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CHAP. LIV.

An act for making an adequate provision for the officers of government.

WHEREAS the provision made for the treasurer of this commonwealth is quite inadequate to his servi- Salaries of ces, Be it therefore enacted, That from and after the tr. “ passing of this act, the treasurer for the time being, shall receive in lieu of his present salary, the sum of five thousand pounds per annum, and be empowered to employ such and so many clerks as he may judge necessary, the whole expense of whom to be paid by the publick, not exceeding the sum of six thousand five hundred pounds per annum.

dnd be it farther enacted, That the several officers herein after mentioned shall, for their respective services, be entitled to the following salaries, to be paid out of the publick treasury, in quarterly payments, after the same shall have been audited according to law: To the governour or chief magistrate of this com- Governor. monwealth, the sum of seven thousand five hundred pounds per annum: To the members of the privy coun- Members of £il, the sum of twenty thousand pounds per annum, to * be divided among them agreeable to their attendance on the duties of their office: To the judges of the high Judges. court of chancery, the general court, and the court of admiralty, for their services in their respective offices, as well as in the court of appeals, the sum of one thousand five hundred pounds per annum, each: To each Auditors. . auditor of publick accounts, the sum of three thousand pounds per annum; To the members of the board of M bers of war, the sum of three thousand pounds per annum, ... " each: To the members of the board of trade, the sum war, and of of three thousand pounds per annum, each: To the at-trade; torney general, the sum of two thousand four hundred enoi rney pounds per annum: To the clerks of the privy coun- * clerks of cil, the sum of sixteen hundred pounds per annum, oil. each: To the clerks of the auditors, the boards of war . .." and trade, each, the sum of sixteen hundred pounds boards of per annum, in lieu of, and not in addition to, the sala-war & trade. ries which they respectively receive at present. This act shall continue and be in force, from and after the passing thereof, for and during the term of one year.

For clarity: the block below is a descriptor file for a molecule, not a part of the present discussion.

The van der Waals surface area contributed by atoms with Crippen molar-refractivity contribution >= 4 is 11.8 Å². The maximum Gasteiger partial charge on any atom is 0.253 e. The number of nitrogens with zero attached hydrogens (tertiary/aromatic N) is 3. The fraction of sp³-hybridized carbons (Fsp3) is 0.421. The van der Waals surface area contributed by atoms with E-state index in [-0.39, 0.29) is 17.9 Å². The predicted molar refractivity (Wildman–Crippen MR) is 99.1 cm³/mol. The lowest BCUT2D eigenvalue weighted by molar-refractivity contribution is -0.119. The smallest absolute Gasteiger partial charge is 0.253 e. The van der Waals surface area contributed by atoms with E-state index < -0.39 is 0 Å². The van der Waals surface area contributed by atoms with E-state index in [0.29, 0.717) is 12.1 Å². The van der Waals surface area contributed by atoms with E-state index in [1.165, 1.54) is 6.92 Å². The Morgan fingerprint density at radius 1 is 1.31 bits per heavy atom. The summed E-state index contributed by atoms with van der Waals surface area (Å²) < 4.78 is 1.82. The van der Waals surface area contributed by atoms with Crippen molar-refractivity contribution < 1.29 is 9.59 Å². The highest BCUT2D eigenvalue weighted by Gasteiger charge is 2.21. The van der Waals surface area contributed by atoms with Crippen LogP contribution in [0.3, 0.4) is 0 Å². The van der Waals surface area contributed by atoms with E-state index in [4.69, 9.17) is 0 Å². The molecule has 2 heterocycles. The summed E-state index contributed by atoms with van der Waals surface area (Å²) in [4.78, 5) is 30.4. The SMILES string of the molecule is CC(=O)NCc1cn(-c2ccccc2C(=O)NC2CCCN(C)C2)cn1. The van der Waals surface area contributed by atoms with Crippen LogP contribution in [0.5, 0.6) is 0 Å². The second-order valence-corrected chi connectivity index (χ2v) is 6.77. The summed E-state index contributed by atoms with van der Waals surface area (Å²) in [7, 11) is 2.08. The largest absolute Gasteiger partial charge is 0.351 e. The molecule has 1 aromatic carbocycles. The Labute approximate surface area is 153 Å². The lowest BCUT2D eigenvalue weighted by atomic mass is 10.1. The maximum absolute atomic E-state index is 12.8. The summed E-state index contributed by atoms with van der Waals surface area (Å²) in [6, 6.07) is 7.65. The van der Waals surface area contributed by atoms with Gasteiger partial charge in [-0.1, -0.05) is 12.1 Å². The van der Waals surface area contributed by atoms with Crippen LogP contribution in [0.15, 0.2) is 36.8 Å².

AT A

eawahar Assauruor,

BIEGUN AND HELD

At the Public Buildings in the Town of of Richmond, on Monday the first day :: * of May, in the Near of our \lorë ome thousand seven hundred and eighty, and in the fourth Near of the commonwealth,

CHAP. I*

An act to embody militia for the relief of South Carolina, and for other purposes.

WHEREAS a dangerous invasion of South Caro- Preamble.

lina now threatens the loss of the capital of that state, and the troops engaged in its defence may be overpowered by superiour numbers, if timely aid be not sent to them. And as it is incumbent upon this state, on every principle of policy and good neighbourhood, to assist our friends and fellow citizens in distress, as speedily and effectually as possible; Be it enacted by r wo the General Assembly, That two thousand five hun- d.o.o. dred infantry be forthwith called into service, in legal lief of South rotation, from the following counties, and in the fol- Carolina. lowing proportions (to serve three months from the time of their joining the army in South Carolina, if not sooner discharged) that is to say: From Pittsylvania, ninety seven men; from Bedford, two hundred and two men; from Halifax, one hundred and forty

* In the original none of the acts of this session are numbered by chapters, nor are they separated by sections.—Such only as were published in the Chan, Rev. will be so noted in this edition.

one men; from Charlotte, eighty nine men; from Mecklenburg, one hundred and twenty eight men; from Prince Edward, seventy five men; from Amelia, one hundred and fifty four men; from Lunenburg, eighty three men; from Dinwiddie, one hundred men; from Brunswick, one hundred and sixty one men; from Buckingham, eighty four men; from Amherst, one hundred and thirty five men; from Powhatan, forty

seven men; from Cumberland, sixty one men; from Chesterfield, one hundred and fourteen men; from

Y’lace of rendezvous.

How organized.